For the sake of FSM’s noodle-wrapped meatballs, what is wrong with these people? Yes, once again we’re dealing with their paranoia of Agenda 21, the toothless, vaguely worded collection of lofty ideas which amount to endorsements for free trade zones, observing basic human rights, a call for sustainable development if it tickles the signatories not to dump a few million barrels filled with toxic waste into the ocean on a regular basis, and using their powers wisely. Signatories on the agenda can’t be punished for not following through, there are no specific metrics for them to hit, and there’s no tax or legislative measure that the U.N. can levy to compel the countries to go through with what the agenda says. Yet in the minds of Glenn Beck and Alex Jones, pundits who are so afflicted with paranoia it’s almost tempting to ask if they’re suffering from a condition that should be diagnosed and treated rather than blasted across the airwaves, Agenda 21 is a New World Order wish list that nations must follow under threat of force.

Agenda 21 has been a favorite hobbyhorse of Glenn Beck, who argues that it is a covert means of achieving “centralized control over all of human life on planet Earth” as well as Alex Jones’ all-purpose conspiracy theory clearinghouse Infowars, which calls it a “globalist death plan for humanity.”

Globalist death plan for humanity? Do these dimwits listen to themselves? It’s like getting a little heavy handed advice from a stranger on where you should park your car in a busy city center, then lashing out that you’re being threatened with beatings and arrest if you park your car on a different street corner. And yet, this is what the regressive wing of the GOP is doing, questioning whether new bike paths, parking meters, or a change in the zoning laws was dictated by a death panel from the U.N. plotting to take their guns and put them in reeducation camps North Korea-style. Now, in a rational democracy, the parties would laugh, point out that Agenda 21 has about as much bark as a newborn kitten and about as much bite behind it as that passive aggressive text you might get from an old ex, and go on with the business of actually running the nation. Not today. No, today the Republican Party kowtows to every right wing follower of InfoWars, Prison Planet, and rabid Beck fanatic. It’s one thing to have a "big tent," it’s another thing to turn your party into a circus ran by proud ignoramuses who take their marching orders from lunatics.

Meanwhile, a seemingly unrelated article from the same source by David Rothkopf laments the loss of a time when the government inspired research and development projects on a massive scale, projects that took us to the Moon and turned so much science fiction into science fact. I’m obviously aware that the processes involved were not idyllic and we shouldn’t get all misty eyed about the peak of the Cold War. However, Rothkopf makes an important point that makes tech-obsessed, scientifically educated nerds like me want to say "yes, yes, a thousand times yes!" In the 21st century we need a government that turns to knowledge and cutting edge technology for permanent solutions to an economic malaise, and for which a knowledge-based economy isn’t just a trendy buzzword for having a majority of the GDP being generated in the services sector, but a commitment to research and development. We need hyper-efficient 3D printing factories that put Chinese cheap labor to shame by matching their cost and greatly exceeding the quality of the products they make. We need a thriving space program that creates tens of thousands of jobs and can lay the groundwork for making money from space travel.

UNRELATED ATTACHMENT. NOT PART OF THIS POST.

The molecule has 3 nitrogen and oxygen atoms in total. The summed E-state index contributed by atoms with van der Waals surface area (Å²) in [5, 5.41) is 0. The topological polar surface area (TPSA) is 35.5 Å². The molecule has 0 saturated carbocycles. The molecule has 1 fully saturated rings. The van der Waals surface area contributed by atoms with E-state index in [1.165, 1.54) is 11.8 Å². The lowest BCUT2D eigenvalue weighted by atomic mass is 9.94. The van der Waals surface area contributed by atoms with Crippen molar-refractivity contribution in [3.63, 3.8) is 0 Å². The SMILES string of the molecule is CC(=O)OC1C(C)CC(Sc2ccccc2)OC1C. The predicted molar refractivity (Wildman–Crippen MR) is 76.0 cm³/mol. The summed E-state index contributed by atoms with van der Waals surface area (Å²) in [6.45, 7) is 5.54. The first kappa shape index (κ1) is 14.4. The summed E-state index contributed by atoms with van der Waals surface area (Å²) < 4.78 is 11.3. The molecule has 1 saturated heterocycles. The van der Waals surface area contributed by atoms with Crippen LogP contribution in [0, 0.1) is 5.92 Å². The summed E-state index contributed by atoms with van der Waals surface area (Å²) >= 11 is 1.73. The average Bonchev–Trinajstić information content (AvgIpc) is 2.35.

Instead we have hysterical soundbyte fights, conspiracy theories, and voters who have no idea how their taxes are being spent asking where the jobs are while dismissing their best bet on an entirely new economy through scientific innovation as a pointless waste of money by a cabal of godless, communist heathens on the right, and either malicious, profit-driven exploitation of the public by global syndicates, or misguided materialism of the left-brained on the left. If you allow me to paraphrase a titan of science fiction, Isaac Asimov, they seem to believe that democracy means that their ignorance is just as important as others’ knowledge and instead of saying no to their more fevered fantasies and fragile ideologies, we bow down before them. Politicians whose understanding of science and technology is actually decent and who are completely reasonable in their approach to the subjects, like John Huntsman for example, are written off and doomed to failure as other politicos decide to rule in the style of Roman Caesars; by giving their followers bread and circuses instead of a future. And this, ladies and gentlemen, isn’t just realpolitik that we have to accept with a sad shrug. It’s a tragedy, one only better education and an overhaul of the current media pundit class can ever hope to fix.

Share